B is for Bully
‘B is for Bully’, winner of 3 respected film awards is aimed at ages 12 – 18, a sensitive, powerful and moving drama / mockumentary and chronicles a year in the life of school pupil Paige.
Set in a modern secondary school, Paige inadvertently becomes the target of rumours, cruel words and actions. Her retreat, social -media, soon becomes toxic, very quickly. Despite her best efforts to stand up for herself and rise above the situation, and support from family and friend Adam, the devastating effects of cyber-bullying are revealed, for all concerned.
The storyline will take viewers through a range of emotions but most importantly help them realise the importance of empathy, kindness and the need to use social media responsibly.
The film gives a unique insight into how it feels to be bullied.
The message is clear, relevant and poignant. The carefully crafted script reflects the responsibility we deem necessary to depict this subject.
Once online, words can’t be taken back, so why risk being that one person, who sends that one text, comment, Like or Tweet that pushes someone else too far, makes them lose hope?
B is for Bully will –
- Challenges the idea that bullying should be tolerated and accepted as ‘Just a part of growing up’
- Contains characters and situations, young people can identify with and relate to
- Urges schools to be places with an emphasis on the idea that’s it’s all right to be different.
- Helps viewers see that silence helps the bully gain more power over the target.
- Inspire adults to listen to young people about bullying.
- Highlights the responsibility of using social media
- Shows the devastating effects of cyber-bullying.
- Encourages kindness.
- The DVD Is accompanied by a detailed resource pack linked to the national Curriculum
- Perfect for use within PSHE, English, Drama and across the curriculum.
My Life As A Bully
Combining education with entertainment and balancing wit with knowledge ‘My life as a Bully’ is a 40 minute drama / mockumentary that delivers a powerful anti-bullying message with the most potent tool going, humour.
With an introduction by the UK Victims’ Commissioner, Baroness Newlove, set in a modern day secondary school the storyline makes a real and lasting impact on the issue of bullying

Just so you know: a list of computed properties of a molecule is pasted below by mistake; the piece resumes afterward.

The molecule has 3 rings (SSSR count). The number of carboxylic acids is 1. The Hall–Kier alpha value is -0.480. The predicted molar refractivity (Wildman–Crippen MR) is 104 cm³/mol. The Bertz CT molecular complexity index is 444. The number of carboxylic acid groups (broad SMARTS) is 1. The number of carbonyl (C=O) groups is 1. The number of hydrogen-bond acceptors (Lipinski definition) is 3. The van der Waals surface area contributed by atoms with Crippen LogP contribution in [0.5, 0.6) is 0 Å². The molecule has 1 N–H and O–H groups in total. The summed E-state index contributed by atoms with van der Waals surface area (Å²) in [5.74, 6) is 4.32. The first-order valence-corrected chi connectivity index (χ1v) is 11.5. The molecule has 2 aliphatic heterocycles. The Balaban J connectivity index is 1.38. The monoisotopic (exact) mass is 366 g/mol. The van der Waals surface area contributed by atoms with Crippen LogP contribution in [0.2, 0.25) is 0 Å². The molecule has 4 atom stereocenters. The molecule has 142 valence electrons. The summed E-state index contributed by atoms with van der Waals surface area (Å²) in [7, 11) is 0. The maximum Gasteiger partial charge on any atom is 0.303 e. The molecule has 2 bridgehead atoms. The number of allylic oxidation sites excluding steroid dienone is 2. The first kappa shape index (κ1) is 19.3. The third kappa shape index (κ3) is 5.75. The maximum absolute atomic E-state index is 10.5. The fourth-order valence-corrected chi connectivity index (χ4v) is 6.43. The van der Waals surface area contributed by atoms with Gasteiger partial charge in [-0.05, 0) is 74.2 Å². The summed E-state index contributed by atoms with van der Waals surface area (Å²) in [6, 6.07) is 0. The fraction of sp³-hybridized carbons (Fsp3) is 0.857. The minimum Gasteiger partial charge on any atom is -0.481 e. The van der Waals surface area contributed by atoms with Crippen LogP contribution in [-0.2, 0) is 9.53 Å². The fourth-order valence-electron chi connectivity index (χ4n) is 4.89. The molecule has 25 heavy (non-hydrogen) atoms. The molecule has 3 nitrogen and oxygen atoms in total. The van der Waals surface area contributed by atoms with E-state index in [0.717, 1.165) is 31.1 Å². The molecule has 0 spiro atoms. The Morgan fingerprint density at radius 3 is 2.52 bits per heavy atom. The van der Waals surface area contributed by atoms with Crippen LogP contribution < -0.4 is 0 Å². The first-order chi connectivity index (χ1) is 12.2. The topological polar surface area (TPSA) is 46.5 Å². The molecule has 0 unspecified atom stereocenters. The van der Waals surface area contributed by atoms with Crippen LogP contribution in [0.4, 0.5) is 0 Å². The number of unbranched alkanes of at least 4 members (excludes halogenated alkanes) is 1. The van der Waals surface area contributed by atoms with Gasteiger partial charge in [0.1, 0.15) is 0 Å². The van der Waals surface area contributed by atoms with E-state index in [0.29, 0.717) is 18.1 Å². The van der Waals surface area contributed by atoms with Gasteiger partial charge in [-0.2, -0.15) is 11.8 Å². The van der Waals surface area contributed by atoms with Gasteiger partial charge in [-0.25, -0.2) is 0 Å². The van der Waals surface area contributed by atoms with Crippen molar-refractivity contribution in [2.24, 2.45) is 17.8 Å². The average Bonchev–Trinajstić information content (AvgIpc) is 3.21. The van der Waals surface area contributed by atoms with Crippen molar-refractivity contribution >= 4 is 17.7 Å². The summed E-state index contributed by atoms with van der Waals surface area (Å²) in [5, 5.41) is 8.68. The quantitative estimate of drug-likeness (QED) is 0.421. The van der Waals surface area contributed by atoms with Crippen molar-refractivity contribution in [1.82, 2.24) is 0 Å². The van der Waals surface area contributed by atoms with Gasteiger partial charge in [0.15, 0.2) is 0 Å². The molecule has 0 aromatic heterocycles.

It is the story of Booker, nicknamed as of her love of books and her status as one of the many silent targets of a particularly nasty school bully ‘Bulldog’ and his gang.
Booker may appear passive, but she is no fool. When she witnesses, the bullying increasing she naturally turns to books for guidance. When the temporary relief librarian suggests she takes a copy of ‘Bully For You’, although uncertain, she takes it.
The events that follow change the face of the school forever.
My Life As A Bully will –
- Generate discussion and change attitudes towards bullying
- Show the impact of being bullied and of being a bystander
- Illustrate the consequences of being a bully
- Empower young people about the importance of speaking out against injustices
- Help viewers see that silence helps the bully gain more power over the target
- Highlight that it is not good to stand by and watch or encourage bullying behaviour
- Encourage uniting together, and be empowered so speak out against bullying
- Acknowledge that it takes courage to speak up, but be courageous – as people want to help.
- Convey the message that no one deserves to be bullied
- Urge bullies to stop and think how their behaviour affects other people
- Assure adults that they can make a difference, by creating an environment that’s caring, positive and supportive
- Inspire adults to listen to young people, about bullying
- The film is accompanied by a comprehensive resource pack, linked to the National Curriculum, full of helpful information, valuable lesson plans, discussion starters and classroom activities
Same But Different
Every day homophobic language is undermining the confidence and self-esteem not just of young gay people, but of any student who is deemed different or isn’t part of the gang.
More often than not, school staff lack the support and confidence to tackle homophobic bullying and worry that they don’t have the time to challenge every instance of homophobic language.
‘Same But Different’ is a gripping feature film. Suitable for both young people 14+ and adults, the intelligent, powerful and entertaining script uses drama, humour and lively writing.
‘Same But Different’ explores issues about peer pressure, discrimination, pejorative language and homophobic bullying and the impact it can have on the health, well-being and learning for those involved or witness it, on a daily basis.
The storyline follows school pupils and friends Cameron and Grace and the complicated school dynamics. When a harmless game of Spin the bottle, causes appalling consequences for Cameron, how each of this group of friends react – reveals all.
The relevant and relatable characters make it easy for the audience to be engaged with the issues raised.